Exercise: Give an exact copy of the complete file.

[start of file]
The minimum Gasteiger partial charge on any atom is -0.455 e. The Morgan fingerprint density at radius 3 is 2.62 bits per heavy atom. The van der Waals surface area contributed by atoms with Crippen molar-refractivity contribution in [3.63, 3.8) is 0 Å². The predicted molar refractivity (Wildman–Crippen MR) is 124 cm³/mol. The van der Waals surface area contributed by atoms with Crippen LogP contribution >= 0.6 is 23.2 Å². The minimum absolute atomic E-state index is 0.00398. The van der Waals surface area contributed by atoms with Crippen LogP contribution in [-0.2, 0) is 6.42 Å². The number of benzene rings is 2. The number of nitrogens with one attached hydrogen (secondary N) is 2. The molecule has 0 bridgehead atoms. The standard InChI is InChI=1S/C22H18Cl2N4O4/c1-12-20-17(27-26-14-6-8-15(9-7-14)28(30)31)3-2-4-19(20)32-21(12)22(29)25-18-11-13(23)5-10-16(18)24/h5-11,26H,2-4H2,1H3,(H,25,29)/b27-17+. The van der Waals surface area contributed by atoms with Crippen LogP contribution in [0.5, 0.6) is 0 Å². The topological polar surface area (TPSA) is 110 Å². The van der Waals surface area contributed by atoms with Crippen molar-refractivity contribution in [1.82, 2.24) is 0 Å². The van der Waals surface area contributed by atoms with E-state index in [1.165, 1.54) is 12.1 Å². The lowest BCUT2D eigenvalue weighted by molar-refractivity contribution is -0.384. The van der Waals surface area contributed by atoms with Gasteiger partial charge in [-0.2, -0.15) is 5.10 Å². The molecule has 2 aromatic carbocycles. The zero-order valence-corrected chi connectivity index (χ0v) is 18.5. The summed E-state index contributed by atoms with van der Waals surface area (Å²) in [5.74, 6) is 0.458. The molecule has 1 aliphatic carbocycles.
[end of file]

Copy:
The minimum Gasteiger partial charge on any atom is -0.455 e. The Morgan fingerprint density at radius 3 is 2.62 bits per heavy atom. The van der Waals surface area contributed by atoms with Crippen molar-refractivity contribution in [3.63, 3.8) is 0 Å². The predicted molar refractivity (Wildman–Crippen MR) is 124 cm³/mol. The van der Waals surface area contributed by atoms with Crippen LogP contribution >= 0.6 is 23.2 Å². The minimum absolute atomic E-state index is 0.00398. The van der Waals surface area contributed by atoms with Crippen LogP contribution in [-0.2, 0) is 6.42 Å². The number of benzene rings is 2. The number of nitrogens with one attached hydrogen (secondary N) is 2. The molecule has 0 bridgehead atoms. The standard InChI is InChI=1S/C22H18Cl2N4O4/c1-12-20-17(27-26-14-6-8-15(9-7-14)28(30)31)3-2-4-19(20)32-21(12)22(29)25-18-11-13(23)5-10-16(18)24/h5-11,26H,2-4H2,1H3,(H,25,29)/b27-17+. The van der Waals surface area contributed by atoms with Crippen LogP contribution in [0.5, 0.6) is 0 Å². The topological polar surface area (TPSA) is 110 Å². The van der Waals surface area contributed by atoms with Crippen molar-refractivity contribution in [1.82, 2.24) is 0 Å². The van der Waals surface area contributed by atoms with E-state index in [1.165, 1.54) is 12.1 Å². The lowest BCUT2D eigenvalue weighted by molar-refractivity contribution is -0.384. The van der Waals surface area contributed by atoms with Gasteiger partial charge in [-0.2, -0.15) is 5.10 Å². The molecule has 2 aromatic carbocycles. The zero-order valence-corrected chi connectivity index (χ0v) is 18.5. The summed E-state index contributed by atoms with van der Waals surface area (Å²) in [5.74, 6) is 0.458. The molecule has 1 aliphatic carbocycles.